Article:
“I had plantar fasciitis for a year-and-a-half, and it’s still not quite gone. But I raced through all last track season and just sucked it up, so then I could go compete at nationals. It worked out really well because we did well and it was worth it. But then I had to take my entire summer off, which I wasn’t expecting to do because I thought I could just heal up in a couple of weeks. So I didn’t do any of my summer training, and it was kind of scary because by the end of the summer, in a weird way, I started enjoying not running. It scared me because I wasn’t training and I was enjoying the lazy life. That’s really scary because I love running, and then to think that I would actually enjoy not doing it was really scary for me. But when I started running again after a month of torture—I was trying to jump back in after no summer training—I loved running more than I had before I was injured. I loved not running, but I loved running more than I loved not running.”
track and field
No. 106, Revisited—3rd Visit [Runners]
“Be patient. Everybody that is thinking about running in college probably is pretty successful in high school. No matter who you are, if you’re going somewhere to run in college, you’re probably not going to be the top dog your first year, or even the second year—maybe not even the third year if you have a really good program. You also might come into a situation where the expectation is beyond what you thought you could do. You almost have to turn that off and not worry about it. I’m running things now that I wouldn’t have thought about when I was 18 years old. You have to realize that you’re going to go through the grinder before you get there. But you can still get there, as long as you do those little things.”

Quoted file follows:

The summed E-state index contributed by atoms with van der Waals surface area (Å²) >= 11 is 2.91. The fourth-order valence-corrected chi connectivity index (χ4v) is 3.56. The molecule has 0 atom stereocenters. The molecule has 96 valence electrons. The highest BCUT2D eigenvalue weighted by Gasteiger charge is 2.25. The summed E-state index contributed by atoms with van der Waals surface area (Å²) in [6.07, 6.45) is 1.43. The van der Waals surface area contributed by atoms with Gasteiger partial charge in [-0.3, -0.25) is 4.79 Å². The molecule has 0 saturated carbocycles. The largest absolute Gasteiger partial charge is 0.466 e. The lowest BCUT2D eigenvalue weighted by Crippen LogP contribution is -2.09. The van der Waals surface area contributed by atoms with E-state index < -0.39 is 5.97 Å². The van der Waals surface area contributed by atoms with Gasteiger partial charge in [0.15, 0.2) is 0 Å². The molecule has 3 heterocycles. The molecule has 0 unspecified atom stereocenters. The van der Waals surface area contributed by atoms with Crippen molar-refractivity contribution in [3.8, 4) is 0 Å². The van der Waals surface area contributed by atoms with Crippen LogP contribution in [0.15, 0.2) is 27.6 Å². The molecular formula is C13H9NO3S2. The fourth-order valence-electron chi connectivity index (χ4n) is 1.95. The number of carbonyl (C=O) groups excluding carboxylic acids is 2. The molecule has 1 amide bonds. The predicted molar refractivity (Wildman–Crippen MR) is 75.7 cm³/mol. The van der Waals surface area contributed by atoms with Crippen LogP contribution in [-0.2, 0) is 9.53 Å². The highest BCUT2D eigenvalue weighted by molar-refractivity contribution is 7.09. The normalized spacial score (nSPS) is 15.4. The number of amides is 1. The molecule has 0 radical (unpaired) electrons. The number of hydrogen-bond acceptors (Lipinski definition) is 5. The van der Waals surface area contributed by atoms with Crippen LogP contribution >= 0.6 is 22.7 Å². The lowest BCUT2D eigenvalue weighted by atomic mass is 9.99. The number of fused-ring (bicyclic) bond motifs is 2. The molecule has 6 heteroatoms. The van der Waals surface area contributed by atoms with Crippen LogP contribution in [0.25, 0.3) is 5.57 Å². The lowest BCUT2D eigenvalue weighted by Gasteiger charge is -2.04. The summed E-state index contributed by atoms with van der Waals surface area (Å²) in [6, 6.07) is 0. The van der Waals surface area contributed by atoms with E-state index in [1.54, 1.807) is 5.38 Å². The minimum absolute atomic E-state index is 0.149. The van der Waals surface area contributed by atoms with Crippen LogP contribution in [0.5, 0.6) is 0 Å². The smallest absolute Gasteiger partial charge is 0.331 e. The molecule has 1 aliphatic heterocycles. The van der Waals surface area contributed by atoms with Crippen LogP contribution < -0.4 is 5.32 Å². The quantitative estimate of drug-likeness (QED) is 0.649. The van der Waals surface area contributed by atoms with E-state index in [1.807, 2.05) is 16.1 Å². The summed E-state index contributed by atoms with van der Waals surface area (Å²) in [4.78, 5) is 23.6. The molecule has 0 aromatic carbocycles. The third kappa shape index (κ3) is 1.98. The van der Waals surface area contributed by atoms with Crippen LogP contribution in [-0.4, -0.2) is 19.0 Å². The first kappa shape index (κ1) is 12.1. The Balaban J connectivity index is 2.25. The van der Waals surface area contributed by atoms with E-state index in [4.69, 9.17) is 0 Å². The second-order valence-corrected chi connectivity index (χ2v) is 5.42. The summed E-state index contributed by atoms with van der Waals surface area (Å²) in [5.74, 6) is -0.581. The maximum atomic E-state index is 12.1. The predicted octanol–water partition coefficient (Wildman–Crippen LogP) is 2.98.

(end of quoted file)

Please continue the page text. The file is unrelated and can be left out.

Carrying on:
Neno (speaker) is bib No. 468.
No. 104, Revisited—3rd Visit [Runners]
“This year, at Wake Forest, I’m running the 5K. The goal is to break 15 [minutes] for the first time. Nothing exciting happens really until the end. I see that I’m going to break 15 minutes—I see 14:55, 56, and I’m just like, ‘I did it.’ So I put my hands up—I was in fourth [place]. Right as I put my hands up, some guy passes me right at the line. That has been one of the highlights, or lowlights, for me—highlights for everybody else.”
Jacob ran 14:57.54. His teammates said the funniest thing about it was that it looked like he was celebrating fourth place.
Nos. 111 & 112 [Runners]
“Hard work pays off.”
No. 109, Revisited [Runners]
“My senior year at state, I think I was getting interviewed after my 800-meter prelim. There was a couple camera guys and a few people interviewing me, and I was feeling good and talking to them. Out of nowhere, I was like, ‘Excuse me.’ And I just threw up everywhere. The whole night, when I was watching the news, I was like, ‘Please don’t [show that].’”